During my hiatus from overtly political posts at this site, I have continued to be politically informed. On occasion I have made comments on other political blogs. But my commentary has followed more of a sniper pattern. I fire off a comment and then leave.

Over the past three months, I have spent more time doing things with my family. I have dedicated more time to family history work than in the past. And it has been pretty pleasant.

It takes time and dedication to write a decently researched political post. It is much easier to spout stuff off the top of my head while concerning myself little with referential linking. But such posts are less fulfilling. Besides, psychologists know that we all tend to use logic to support what we already think anyway.

As I noted in my December post, an important part of blogging is maintaining the comment stream. I just don’t presently have as much time for that as I used to. And frankly, I don’t care to respond to some comments. Taking time to respond to certain comments seems to cross the line of absurdity, as it often leads to meaningless pro-forma debates. And yet, it doesn’t seem quite right to leave such comments unrefuted. Ah, the dilemma.

Actually, I have written a handful of political posts over the past three months, only to end up tossing them. Most often, I have ended up muddling around when attempting to drive to a conclusion. Other times I have written conclusions, but on reflection have found them unconvincing even to me. It would be ridiculous to post such dreck.

Perhaps the root of the problem is my growing political cynicism. Rather than basing my thoughts on political arguments and posturing, I have started to pay closer attention to what politicians actually do. The result has been a drastic lowering of expectations of politicians and of the whole political system.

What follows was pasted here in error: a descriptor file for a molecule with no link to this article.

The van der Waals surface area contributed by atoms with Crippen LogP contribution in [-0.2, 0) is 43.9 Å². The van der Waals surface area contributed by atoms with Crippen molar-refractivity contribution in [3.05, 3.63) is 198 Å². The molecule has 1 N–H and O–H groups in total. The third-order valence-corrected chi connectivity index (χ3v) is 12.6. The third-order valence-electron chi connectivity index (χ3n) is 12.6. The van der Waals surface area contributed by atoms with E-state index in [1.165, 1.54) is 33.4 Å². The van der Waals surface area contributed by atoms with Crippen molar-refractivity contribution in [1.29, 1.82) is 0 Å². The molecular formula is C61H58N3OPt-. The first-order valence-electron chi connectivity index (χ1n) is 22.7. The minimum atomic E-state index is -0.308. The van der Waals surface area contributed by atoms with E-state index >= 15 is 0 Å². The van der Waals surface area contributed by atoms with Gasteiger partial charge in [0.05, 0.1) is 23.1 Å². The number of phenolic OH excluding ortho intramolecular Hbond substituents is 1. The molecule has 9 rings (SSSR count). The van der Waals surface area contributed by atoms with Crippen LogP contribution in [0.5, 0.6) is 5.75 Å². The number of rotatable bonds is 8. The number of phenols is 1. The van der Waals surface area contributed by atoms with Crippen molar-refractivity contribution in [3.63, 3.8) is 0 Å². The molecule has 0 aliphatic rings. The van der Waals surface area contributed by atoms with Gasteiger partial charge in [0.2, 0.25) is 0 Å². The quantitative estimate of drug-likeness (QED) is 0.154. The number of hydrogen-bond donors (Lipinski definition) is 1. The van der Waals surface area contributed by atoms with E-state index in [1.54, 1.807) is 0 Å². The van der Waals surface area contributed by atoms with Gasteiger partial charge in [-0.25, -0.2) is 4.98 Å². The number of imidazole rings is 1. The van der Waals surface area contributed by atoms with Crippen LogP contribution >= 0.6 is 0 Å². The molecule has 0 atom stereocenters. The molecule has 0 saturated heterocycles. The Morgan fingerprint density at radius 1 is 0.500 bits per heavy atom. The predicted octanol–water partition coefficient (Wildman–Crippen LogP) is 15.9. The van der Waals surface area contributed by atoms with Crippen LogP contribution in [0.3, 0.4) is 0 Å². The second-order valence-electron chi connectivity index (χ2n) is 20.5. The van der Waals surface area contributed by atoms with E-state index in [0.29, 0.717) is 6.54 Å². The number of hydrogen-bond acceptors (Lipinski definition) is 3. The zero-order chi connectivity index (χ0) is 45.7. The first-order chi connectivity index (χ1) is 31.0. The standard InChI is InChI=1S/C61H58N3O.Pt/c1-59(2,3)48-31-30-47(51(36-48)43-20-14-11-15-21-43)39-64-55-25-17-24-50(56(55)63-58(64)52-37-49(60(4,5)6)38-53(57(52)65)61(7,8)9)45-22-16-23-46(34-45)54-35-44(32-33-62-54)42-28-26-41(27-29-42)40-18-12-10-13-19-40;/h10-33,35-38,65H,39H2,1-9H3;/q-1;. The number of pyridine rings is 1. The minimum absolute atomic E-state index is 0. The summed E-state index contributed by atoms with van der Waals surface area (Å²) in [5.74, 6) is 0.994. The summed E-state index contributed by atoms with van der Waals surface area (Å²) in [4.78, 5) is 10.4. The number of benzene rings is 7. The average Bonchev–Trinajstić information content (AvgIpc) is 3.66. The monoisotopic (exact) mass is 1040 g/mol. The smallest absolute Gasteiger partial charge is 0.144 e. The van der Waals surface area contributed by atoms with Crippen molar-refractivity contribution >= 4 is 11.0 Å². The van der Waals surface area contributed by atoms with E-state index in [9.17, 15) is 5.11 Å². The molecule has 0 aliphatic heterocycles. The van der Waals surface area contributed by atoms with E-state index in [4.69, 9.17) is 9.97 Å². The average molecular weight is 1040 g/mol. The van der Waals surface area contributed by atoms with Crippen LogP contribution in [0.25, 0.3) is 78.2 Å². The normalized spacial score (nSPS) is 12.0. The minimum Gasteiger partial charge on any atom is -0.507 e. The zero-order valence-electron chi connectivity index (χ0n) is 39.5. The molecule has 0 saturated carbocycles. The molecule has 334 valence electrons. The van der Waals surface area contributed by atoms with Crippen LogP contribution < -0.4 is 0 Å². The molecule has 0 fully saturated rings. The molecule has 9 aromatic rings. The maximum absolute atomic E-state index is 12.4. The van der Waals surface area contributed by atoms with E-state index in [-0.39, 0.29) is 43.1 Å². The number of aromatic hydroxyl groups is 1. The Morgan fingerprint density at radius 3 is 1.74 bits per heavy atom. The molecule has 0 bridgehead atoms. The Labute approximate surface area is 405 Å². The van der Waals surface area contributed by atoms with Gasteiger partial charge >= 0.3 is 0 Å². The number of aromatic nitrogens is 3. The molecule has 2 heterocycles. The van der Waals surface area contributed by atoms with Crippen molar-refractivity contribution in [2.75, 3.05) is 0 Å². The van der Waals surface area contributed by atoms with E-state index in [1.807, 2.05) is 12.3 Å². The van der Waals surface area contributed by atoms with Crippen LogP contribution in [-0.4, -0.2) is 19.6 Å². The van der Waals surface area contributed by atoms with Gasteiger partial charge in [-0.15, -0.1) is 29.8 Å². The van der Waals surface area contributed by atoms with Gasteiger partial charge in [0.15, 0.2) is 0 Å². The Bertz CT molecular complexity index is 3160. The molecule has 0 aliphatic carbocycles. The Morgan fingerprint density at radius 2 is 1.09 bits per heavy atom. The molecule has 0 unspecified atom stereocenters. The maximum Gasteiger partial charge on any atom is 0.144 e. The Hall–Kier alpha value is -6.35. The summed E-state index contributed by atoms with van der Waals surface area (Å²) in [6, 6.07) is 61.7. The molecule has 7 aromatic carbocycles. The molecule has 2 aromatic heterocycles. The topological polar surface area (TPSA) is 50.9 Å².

Since lowering my expectations, I have rarely been disappointed by a politician or by a political outcome. There has been an abundant supply of politicians that live down to my abysmal expectations. If I wait long enough, the seemingly rare exceptions to this rule often end up proving the rule correct.

But I have become aware that there is a healthy market for political saviors. Vast swaths of people exhibit with deep religious ferver their faith in salvation through politics, despite the abundant evidence that such a belief is based in something other than reality.

Of course, supply always pops up to meet demand. Thus, there is no shortage of political entrepreneurs that are eager to play the demanded role of savior. This would all be comical if the consequences weren’t so serious.

I suppose you could say that I have lost my faith in the religion of politics. I still observe politics and formulate theories about what is happening and why. But I feel as if I am outside of the congregation of political believers.

Still, I hold certain political principles to be true. But I am also aware of others that are deeply devoted to opposing principles. And I am aware that some of the principles that I cherish most dearly are broadly ignored — something that calls into question the validity of my beliefs. Or perhaps, it makes public statements of these beliefs seem like a futile exercise.

I don’t really have anything to tie all of this rambling together. But that is where I am with respect to politics at the moment. Maybe this helps explain my current aversion to writing political posts.

Wednesday, March 10, 2010

Finances and Responsibility